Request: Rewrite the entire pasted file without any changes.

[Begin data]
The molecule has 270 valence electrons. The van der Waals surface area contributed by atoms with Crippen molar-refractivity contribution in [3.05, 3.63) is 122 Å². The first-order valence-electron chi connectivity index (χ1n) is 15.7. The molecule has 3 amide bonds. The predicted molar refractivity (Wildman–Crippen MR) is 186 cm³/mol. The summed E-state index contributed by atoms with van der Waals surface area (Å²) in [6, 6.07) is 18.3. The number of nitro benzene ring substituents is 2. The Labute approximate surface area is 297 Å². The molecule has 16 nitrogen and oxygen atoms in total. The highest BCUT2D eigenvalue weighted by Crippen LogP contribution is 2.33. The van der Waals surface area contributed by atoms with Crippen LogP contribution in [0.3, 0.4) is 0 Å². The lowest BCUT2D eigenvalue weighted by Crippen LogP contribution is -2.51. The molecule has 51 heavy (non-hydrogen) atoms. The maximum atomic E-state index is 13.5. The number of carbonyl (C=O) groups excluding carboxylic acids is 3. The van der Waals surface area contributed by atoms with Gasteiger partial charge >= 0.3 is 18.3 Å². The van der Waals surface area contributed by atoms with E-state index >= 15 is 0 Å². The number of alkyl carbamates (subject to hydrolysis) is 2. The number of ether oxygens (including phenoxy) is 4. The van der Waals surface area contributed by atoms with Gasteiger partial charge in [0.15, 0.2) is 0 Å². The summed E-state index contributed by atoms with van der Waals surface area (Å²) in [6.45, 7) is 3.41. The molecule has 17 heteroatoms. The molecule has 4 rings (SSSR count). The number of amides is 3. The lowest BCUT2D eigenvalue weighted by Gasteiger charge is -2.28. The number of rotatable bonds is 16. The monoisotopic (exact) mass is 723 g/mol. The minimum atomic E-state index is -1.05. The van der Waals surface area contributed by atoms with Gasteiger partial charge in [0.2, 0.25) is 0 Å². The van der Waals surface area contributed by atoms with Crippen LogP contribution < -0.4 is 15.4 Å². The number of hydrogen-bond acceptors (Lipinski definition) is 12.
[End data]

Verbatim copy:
The molecule has 270 valence electrons. The van der Waals surface area contributed by atoms with Crippen molar-refractivity contribution in [3.05, 3.63) is 122 Å². The first-order valence-electron chi connectivity index (χ1n) is 15.7. The molecule has 3 amide bonds. The predicted molar refractivity (Wildman–Crippen MR) is 186 cm³/mol. The summed E-state index contributed by atoms with van der Waals surface area (Å²) in [6, 6.07) is 18.3. The number of nitro benzene ring substituents is 2. The Labute approximate surface area is 297 Å². The molecule has 16 nitrogen and oxygen atoms in total. The highest BCUT2D eigenvalue weighted by Crippen LogP contribution is 2.33. The van der Waals surface area contributed by atoms with Crippen LogP contribution in [0.3, 0.4) is 0 Å². The lowest BCUT2D eigenvalue weighted by Crippen LogP contribution is -2.51. The molecule has 51 heavy (non-hydrogen) atoms. The maximum atomic E-state index is 13.5. The number of carbonyl (C=O) groups excluding carboxylic acids is 3. The van der Waals surface area contributed by atoms with Gasteiger partial charge >= 0.3 is 18.3 Å². The van der Waals surface area contributed by atoms with E-state index >= 15 is 0 Å². The number of alkyl carbamates (subject to hydrolysis) is 2. The number of ether oxygens (including phenoxy) is 4. The van der Waals surface area contributed by atoms with Gasteiger partial charge in [0.15, 0.2) is 0 Å². The summed E-state index contributed by atoms with van der Waals surface area (Å²) in [6.45, 7) is 3.41. The molecule has 17 heteroatoms. The molecule has 4 rings (SSSR count). The number of amides is 3. The lowest BCUT2D eigenvalue weighted by Gasteiger charge is -2.28. The number of rotatable bonds is 16. The monoisotopic (exact) mass is 723 g/mol. The minimum atomic E-state index is -1.05. The van der Waals surface area contributed by atoms with Gasteiger partial charge in [0.2, 0.25) is 0 Å². The van der Waals surface area contributed by atoms with Crippen LogP contribution < -0.4 is 15.4 Å². The number of hydrogen-bond acceptors (Lipinski definition) is 12.